Before you can conquer your clutter, you need to make an important decision: Where will you get rid of everything that is too good to toss out? Once you decide to give your beloved stuff to some place where it will be loved and appreciated, it wonít be so painful to say good-bye to it.

~~ Ways You Can Sell, Nell ~~

  1. Salvation Army
  2. Goodwill, Inc.
  3. Churches
  4. Synagogues
  5. Thrift shops that raise funds for worthy causes
  6. Homeless Shelters
  7. Shelters for Battered or Abused Women
  8. St. Vincent DePaul Society
  9. local charity or Family Service Center (Suggest they have a rummage sale as a fund-raiser)

~~ Theyíll Come Out to You, Lou ~~

You will have to bring your give-aways to most places. However, in many areas, there are some groups that will put you on their calling list and phone you every six weeks or so, when their truck will be in your area. All you have to do is put your bags or boxes of stuff outside and they will pick it up. Three groups that I know of are:

  1. Disabled Veterans
  2. Viet Nam Veterans
  3. Purple Heart Veterans

~~ Call People Who Know, Beau ~~

If you don't know how to find a worthy cause in your area:

  1. Call those folks who know, such as:
  • Librarians
  • Village or Town Clerk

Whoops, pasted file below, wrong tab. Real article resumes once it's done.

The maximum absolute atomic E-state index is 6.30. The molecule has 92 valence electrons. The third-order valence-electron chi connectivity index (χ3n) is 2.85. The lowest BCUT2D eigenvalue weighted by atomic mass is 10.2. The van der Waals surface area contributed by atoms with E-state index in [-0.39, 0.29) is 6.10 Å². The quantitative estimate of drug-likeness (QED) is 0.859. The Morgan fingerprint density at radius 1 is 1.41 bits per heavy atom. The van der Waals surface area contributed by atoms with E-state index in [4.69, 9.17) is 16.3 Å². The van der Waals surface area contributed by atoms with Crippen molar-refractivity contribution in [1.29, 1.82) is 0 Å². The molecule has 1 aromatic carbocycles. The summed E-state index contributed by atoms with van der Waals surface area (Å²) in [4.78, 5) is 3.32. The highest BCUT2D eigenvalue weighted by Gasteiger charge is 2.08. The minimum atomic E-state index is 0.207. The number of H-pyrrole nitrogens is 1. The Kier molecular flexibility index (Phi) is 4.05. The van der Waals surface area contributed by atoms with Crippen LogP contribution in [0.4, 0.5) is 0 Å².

• Clergy
  • Community Leaders
  • Aldermen
  • Family Service Center

~~ Just Give It Away, Ray ~~

Here you wonít get a tax deduction, but youíll have the satisfaction of helping someone and expecting nothing in return. Plus good things will come back to you. Hereís a poem quoted by Joe Vitale in The Greatest Money-Making Secret in History:

A man there was, and they called him mad,
The more he gave, the more he had

So just give it way to:

  1. someone you know who needs it
  2. a family member
  3. a friend
  4. a co-worker
  5. a neighbor

~~ Give It a Toss, Ross ~~

Remember, the poor deserve dignity. If something is broken, missing parts, stained or dirty, if it isnít good enough to be used by you or your family, get rid of it.

  1. throw it in the trash
  2. rent a dumpster and shovel the stuff into it
  3. ask friends or local scouts or call a local church and ask if someone will come and   help you dig out. Donít be embarrassed. They will be so proud of you for finally getting rid of all that stuff.

~~ Get Rid of Those Clothes, Rose ~~

You might find a charity that means so much to you that you genuinely enjoy passing on your clothes to them.

Marge, a pharmaceutical sales woman, found an organization that collects business clothes for low-income women (many trying to get off welfare) entering the workplace.